Federal court: Biden administration exceeded authority in redefining ‘sex’ by executive fiat
Court temporarily blocks administration’s reinterpretation of federal law that would force female athletes to compete against males in 20 states
KNOXVILLE, Tenn. – A federal district court issued an order late Friday that temporarily blocks, in 20 states, Biden administration guidance documents that illegitimately reinterpret federal law to allow, among other things, males to participate in women’s sports. The court concluded that the guidance is based, in part, on a flawed interpretation of Bostock v. Clayton County, a recent U.S. Supreme Court ruling about employment discrimination.
Twenty state attorneys general, led by the state of Tennessee, requested the preliminary injunction order in their lawsuit challenging the guidance documents, issued by the U.S. Department of Education and the U.S. Equal Employment Opportunity Commission. One document interprets Title IX of the Civil Rights Act, which prohibits “discrimination on the basis of sex,” to bar discrimination based on gender identity and sexual orientation. Among other things, this would require that schools subject to Title IX allow males who identify as female to participate on female athletic teams and use female-designated showers and locker rooms.
“Girls involved in sports deserve the opportunity to compete on a safe and fair playing field against other female athletes. The court was right to find that the Biden administration exceeded its authority in issuing orders that jeopardize fair play,” said ADF Senior Counsel Jonathan Scruggs, who represents an association of Christian schools and three female athletes seeking to intervene in the lawsuit, The State of Tennessee v. U.S. Department of Education. “The Biden administration’s radical push to redefine sex in federal law—and without the required public comment period—threatens to erase women’s sports and eliminate the opportunities for women that Title IX was intended to protect. We are pleased that female athletes will be protected in 20 states while this lawsuit moves forward.”
“Both the Department and EEOC maintain that their respective guidance documents are required by the Bostock decision. However, Defendants ignore the limited reach of Bostock,” the U.S. District Court for the Eastern District of Tennessee at Knoxville wrote in its opinion and order. “The Bostock decision only addressed sex discrimination under Title VII; the Supreme Court expressly declined to ‘prejudge’ how its holding would apply to ‘other federal or state laws that prohibit sex discrimination’ such as Title IX. Similarly, the Supreme Court explicitly refused to decide whether ‘sex-segregated bathrooms, locker rooms, and dress codes’ violate Title VII. Bostock does not require Defendants’ interpretations of Title VII and IX. Instead, Defendants fail to cabin themselves to Bostock’s holding.” [citations omitted]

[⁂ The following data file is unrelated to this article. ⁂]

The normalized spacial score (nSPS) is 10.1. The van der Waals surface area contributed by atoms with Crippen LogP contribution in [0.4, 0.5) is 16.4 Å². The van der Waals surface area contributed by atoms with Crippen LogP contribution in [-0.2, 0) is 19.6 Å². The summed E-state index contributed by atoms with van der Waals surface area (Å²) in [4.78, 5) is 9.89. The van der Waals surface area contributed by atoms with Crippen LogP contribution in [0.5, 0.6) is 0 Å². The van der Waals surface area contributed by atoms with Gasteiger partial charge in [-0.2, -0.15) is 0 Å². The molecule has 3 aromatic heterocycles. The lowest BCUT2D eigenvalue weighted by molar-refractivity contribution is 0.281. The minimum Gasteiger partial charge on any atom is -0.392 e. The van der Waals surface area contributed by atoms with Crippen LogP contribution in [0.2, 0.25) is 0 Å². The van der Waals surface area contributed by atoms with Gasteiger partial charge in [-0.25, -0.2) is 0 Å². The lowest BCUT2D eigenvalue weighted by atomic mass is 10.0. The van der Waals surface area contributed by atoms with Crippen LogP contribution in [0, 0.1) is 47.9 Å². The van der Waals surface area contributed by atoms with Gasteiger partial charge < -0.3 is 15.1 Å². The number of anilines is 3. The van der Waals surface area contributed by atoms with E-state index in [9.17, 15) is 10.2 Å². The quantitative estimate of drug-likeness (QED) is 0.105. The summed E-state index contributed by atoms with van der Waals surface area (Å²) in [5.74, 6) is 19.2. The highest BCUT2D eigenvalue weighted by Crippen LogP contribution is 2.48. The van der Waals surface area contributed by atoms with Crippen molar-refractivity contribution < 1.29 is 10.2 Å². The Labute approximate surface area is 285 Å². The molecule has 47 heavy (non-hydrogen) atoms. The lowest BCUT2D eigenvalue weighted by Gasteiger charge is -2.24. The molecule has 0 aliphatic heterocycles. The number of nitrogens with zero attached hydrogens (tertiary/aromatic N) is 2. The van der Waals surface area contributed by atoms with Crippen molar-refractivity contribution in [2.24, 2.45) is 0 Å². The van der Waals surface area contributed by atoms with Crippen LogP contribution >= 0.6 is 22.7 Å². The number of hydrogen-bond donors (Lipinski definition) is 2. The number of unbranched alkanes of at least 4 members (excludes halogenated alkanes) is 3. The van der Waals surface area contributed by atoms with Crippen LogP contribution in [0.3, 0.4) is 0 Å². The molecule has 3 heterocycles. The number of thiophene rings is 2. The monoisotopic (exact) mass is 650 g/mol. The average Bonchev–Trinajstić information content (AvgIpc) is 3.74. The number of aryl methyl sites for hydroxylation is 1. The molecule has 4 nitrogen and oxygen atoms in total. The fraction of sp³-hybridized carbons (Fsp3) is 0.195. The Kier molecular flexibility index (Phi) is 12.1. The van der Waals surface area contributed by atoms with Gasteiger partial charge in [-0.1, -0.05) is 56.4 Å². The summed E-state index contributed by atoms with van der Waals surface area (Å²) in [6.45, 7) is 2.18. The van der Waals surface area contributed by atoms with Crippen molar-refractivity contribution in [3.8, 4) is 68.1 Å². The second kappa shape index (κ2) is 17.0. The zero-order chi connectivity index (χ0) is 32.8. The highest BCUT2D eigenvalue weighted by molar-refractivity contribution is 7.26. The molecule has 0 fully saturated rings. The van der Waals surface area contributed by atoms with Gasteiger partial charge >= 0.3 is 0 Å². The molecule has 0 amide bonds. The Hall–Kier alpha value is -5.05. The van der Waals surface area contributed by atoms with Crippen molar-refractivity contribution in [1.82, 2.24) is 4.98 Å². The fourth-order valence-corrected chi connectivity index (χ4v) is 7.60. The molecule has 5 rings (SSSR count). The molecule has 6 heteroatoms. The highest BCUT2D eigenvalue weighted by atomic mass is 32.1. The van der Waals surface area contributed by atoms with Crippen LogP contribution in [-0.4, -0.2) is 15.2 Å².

In October of last year, Alliance Defending Freedom attorneys representing the Association of Christian Schools International and three female athletes in Arkansas filed a motion to intervene, still pending before the court, in the case. Scruggs argued that motion before the court in November.
ACSI’s schools have approximately 500,000 students throughout the country. The ACSI schools compete against public schools that receive federal financial assistance and are required to adhere to the new federal mandate. This places Christian schools and their female athletes at a disadvantage because the public schools they compete against in athletic events would be required by the Biden administration to permit males to compete on female sports teams. The three female athletes ADF attorneys represent are Arkansas public school students Anna Scarborough, Cate Ford, and Amelia Ford.
Andrew Fox, one of more than 4,400 attorneys in the ADF Attorney Network, is serving as local counsel for ACSI and the female athletes.
Alliance Defending Freedom is an alliance-building, non-profit legal organization committed to protecting religious freedom, free speech, parental rights, and the sanctity of life.
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